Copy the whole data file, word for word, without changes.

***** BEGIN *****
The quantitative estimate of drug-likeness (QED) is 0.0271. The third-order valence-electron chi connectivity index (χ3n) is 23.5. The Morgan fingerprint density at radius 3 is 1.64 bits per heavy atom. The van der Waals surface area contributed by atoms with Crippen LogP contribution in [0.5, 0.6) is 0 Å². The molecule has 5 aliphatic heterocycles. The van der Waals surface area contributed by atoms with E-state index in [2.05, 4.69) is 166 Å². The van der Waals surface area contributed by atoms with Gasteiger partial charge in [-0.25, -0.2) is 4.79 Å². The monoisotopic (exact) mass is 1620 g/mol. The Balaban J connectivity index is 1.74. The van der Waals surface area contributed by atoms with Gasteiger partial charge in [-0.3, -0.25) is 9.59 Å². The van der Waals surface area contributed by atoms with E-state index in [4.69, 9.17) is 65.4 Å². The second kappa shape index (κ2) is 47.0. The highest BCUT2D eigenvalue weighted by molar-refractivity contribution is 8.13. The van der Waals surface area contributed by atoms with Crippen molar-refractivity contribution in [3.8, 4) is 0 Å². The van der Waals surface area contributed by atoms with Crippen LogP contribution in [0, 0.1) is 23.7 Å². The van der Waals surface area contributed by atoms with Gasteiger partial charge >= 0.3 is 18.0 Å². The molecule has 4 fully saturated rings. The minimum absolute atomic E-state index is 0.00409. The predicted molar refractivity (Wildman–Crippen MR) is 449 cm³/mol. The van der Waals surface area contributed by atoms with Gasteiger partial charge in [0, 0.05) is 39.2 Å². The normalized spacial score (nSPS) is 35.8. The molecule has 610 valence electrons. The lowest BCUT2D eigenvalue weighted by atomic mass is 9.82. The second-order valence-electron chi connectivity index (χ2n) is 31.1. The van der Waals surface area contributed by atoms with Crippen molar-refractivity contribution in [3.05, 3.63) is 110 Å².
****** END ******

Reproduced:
The quantitative estimate of drug-likeness (QED) is 0.0271. The third-order valence-electron chi connectivity index (χ3n) is 23.5. The Morgan fingerprint density at radius 3 is 1.64 bits per heavy atom. The van der Waals surface area contributed by atoms with Crippen LogP contribution in [0.5, 0.6) is 0 Å². The molecule has 5 aliphatic heterocycles. The van der Waals surface area contributed by atoms with E-state index in [2.05, 4.69) is 166 Å². The van der Waals surface area contributed by atoms with Gasteiger partial charge in [-0.25, -0.2) is 4.79 Å². The monoisotopic (exact) mass is 1620 g/mol. The Balaban J connectivity index is 1.74. The van der Waals surface area contributed by atoms with Gasteiger partial charge in [-0.3, -0.25) is 9.59 Å². The van der Waals surface area contributed by atoms with E-state index in [4.69, 9.17) is 65.4 Å². The second kappa shape index (κ2) is 47.0. The highest BCUT2D eigenvalue weighted by molar-refractivity contribution is 8.13. The van der Waals surface area contributed by atoms with Crippen molar-refractivity contribution in [3.8, 4) is 0 Å². The van der Waals surface area contributed by atoms with Crippen LogP contribution in [0, 0.1) is 23.7 Å². The van der Waals surface area contributed by atoms with Gasteiger partial charge >= 0.3 is 18.0 Å². The molecule has 4 fully saturated rings. The minimum absolute atomic E-state index is 0.00409. The predicted molar refractivity (Wildman–Crippen MR) is 449 cm³/mol. The van der Waals surface area contributed by atoms with Gasteiger partial charge in [0, 0.05) is 39.2 Å². The normalized spacial score (nSPS) is 35.8. The molecule has 610 valence electrons. The lowest BCUT2D eigenvalue weighted by atomic mass is 9.82. The second-order valence-electron chi connectivity index (χ2n) is 31.1. The van der Waals surface area contributed by atoms with Crippen molar-refractivity contribution in [3.05, 3.63) is 110 Å².